Not enough data to recommend COVID-19 booster vaccines yet: CDC panel

Dr. Janette Nesheiwat: Continuing to encourage vaccinations is "important right now"

Dr. Janette Nesheiwat urges Americans to continue to get vaccinated due to the emergence of a new Delta variant.

A group of independent experts advising the CDC suggested there isn’t enough data yet to support recommendations for COVID-19 booster vaccines, and expect to continue monitoring studies into the fall. 

The advisory panel is specifically tracking potentially waning immunity over time, variants and any declines in vaccine efficacy, but Dr. Sara Oliver, member of the CDC’s Epidemic Intelligence Service, said during the Advisory Committee on Immunization Practices (ACIP) meeting Wednesday that COVID-19 infection affords antibody protection for up to eight months, and mRNA vaccines revealed persistent antibody levels for up to six months post-second dose.

“There’s not sufficient data to support recommendations for booster doses currently, but we’ll continue to closely monitor,” Oliver said. 

Several experts urged the priority should be improving current vaccination rates in the face of concerning viral variants, which could in turn help protect the vulnerable, especially immunocompromised individuals and those in nursing homes. Another expert warned the U.S. isn’t sending enough doses abroad to help suppress the pandemic globally.

Of note, the so-called “correlate of protection” is still unknown, or the immune response that helps scientists predict the degree of protection against infection or disease.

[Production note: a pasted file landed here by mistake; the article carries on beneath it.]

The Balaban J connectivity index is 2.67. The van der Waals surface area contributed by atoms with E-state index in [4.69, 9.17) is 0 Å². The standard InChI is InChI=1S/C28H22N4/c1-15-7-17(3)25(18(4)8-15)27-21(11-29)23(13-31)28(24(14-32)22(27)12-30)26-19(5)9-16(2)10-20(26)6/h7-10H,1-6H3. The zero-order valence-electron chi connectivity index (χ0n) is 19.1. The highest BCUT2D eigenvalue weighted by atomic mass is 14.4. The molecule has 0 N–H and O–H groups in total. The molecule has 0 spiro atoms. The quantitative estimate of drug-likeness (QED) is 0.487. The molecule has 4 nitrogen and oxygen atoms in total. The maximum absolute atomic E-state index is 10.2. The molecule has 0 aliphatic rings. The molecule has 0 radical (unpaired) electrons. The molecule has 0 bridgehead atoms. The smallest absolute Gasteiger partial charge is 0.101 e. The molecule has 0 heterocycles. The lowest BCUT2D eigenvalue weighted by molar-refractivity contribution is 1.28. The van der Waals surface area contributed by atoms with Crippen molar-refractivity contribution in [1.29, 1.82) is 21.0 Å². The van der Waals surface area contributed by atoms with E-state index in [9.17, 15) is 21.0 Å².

Nevertheless, growing evidence suggests immunocompromised individuals, who account for about 2.7% of the country’s population, mount a diminished protective immune response, even after two doses of vaccine. For instance, 7-27 days after a second Pfizer dose suggested 75% protection against symptomatic COVID-19 among immunosuppressed patients, compared with 94% overall. The patients also saw less protection against infection at 71% versus 90% overall, after two Pfizer doses.

Separate findings suggested over half of some 30 organ transplant patients under study didn’t respond to a third dose of vaccine. Experts said it was unclear whether additional doses would benefit this population, or other prevention measures, like monoclonal antibodies, could offer more protection.

The panel said more research is needed for mix-and-match booster series, or receiving a different vaccine than the primary series. Experts said they would continue to monitor breakthrough cases, severity of disease and genomic sequencing data, specifically for variants of concern. 

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